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J Agric Food Chem. 2005 Apr 20;53(8):3223-8.

Changes in plasma lipid and antioxidant activity in rats as a result of naringin and red grapefruit supplementation.

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Department of Medicinal Chemistry and Natural Products, School of Pharmacy, The Hebrew University-Hadassah Medical School, Jerusalem, Israel.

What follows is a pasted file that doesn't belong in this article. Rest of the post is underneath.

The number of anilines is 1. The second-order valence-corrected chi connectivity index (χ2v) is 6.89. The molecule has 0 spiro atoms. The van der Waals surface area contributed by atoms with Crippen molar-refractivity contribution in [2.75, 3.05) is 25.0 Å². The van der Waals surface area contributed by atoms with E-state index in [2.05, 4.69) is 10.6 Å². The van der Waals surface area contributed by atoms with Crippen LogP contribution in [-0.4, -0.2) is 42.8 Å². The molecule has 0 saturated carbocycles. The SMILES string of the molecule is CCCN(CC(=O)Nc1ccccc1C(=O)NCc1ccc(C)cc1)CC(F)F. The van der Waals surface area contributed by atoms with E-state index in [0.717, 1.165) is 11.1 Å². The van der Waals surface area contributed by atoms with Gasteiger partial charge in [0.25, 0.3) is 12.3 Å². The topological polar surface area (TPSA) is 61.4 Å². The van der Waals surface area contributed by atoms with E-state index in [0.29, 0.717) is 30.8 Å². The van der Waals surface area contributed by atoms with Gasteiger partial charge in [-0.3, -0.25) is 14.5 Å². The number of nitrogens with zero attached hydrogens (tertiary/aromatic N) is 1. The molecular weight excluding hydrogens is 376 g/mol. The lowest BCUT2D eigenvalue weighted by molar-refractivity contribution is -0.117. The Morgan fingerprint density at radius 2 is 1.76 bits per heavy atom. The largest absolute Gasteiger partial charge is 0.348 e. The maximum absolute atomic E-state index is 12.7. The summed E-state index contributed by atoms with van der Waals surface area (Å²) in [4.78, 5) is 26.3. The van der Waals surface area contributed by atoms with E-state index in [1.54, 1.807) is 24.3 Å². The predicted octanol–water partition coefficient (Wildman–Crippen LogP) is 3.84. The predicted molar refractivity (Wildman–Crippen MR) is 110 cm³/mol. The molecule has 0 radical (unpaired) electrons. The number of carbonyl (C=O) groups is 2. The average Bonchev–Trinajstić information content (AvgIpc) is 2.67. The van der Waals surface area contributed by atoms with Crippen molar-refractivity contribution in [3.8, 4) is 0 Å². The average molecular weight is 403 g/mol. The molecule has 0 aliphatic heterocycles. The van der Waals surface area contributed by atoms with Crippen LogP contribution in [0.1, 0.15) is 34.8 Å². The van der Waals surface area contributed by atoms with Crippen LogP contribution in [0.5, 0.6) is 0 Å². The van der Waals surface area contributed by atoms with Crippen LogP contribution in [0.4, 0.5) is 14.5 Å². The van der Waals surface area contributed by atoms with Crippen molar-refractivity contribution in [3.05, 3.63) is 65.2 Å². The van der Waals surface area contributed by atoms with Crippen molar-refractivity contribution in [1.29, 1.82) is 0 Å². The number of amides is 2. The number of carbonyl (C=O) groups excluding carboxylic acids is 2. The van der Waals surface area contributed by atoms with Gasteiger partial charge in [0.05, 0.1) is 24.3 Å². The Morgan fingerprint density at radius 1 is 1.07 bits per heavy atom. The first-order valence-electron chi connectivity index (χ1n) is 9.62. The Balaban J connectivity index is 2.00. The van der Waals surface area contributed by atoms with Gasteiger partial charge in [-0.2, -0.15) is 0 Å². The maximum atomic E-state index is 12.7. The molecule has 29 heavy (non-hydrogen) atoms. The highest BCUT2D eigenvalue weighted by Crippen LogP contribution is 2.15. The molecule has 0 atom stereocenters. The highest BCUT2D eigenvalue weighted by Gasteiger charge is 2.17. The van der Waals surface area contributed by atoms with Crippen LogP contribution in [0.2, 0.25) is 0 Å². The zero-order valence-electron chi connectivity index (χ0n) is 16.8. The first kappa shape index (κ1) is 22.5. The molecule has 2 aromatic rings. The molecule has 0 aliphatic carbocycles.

The aim of this investigation was to compare the influence of naringin versus red grapefruit juice on plasma lipid levels and plasma antioxidant activity in rats fed cholesterol-containing and cholesterol-free diets. The antioxidant activity of a correlated quantity of red grapefruit juice was higher than that of naringin. Forty-two male Wistar rats were randomly divided into six groups of 7 named control, naringin, grapefruit, Chol, Chol/naringin, and Chol/grapefruit. The rats of the control group were fed basal diet (BD) and 1-2 mL of distilled water. To the BD of the other five groups were added 0.46-0.92 mg of naringin dissolved in 1-2 mL of distilled water (naringin), 1-2 mL of red grapefruit juice (grapefruit), 1% of nonoxidized cholesterol (NOC) and 1-2 mL of distilled water (Chol), 1% of NOC and 0.46-0.92 mg of naringin in 1-2 mL of water (Chol/naringin), and 1% of NOC and 1-2 mL of red grapefruit juice (Chol/grapefruit). After 30 days of different feeding, it was found that diets supplemented with red grapefruit juice and to a lesser degree with naringin improved the plasma lipid levels mainly in rats fed cholesterol and increased the plasma antioxidant activity. In conclusion, naringin is a powerful plasma lipid lowering and plasma antioxidant activity increasing flavonone. However, fresh red grapefruit is preferable than naringin: it more effectively influences plasma lipid levels and plasma antioxidant activity and, therefore, could be used as a valuable supplement for disease-preventing diets.

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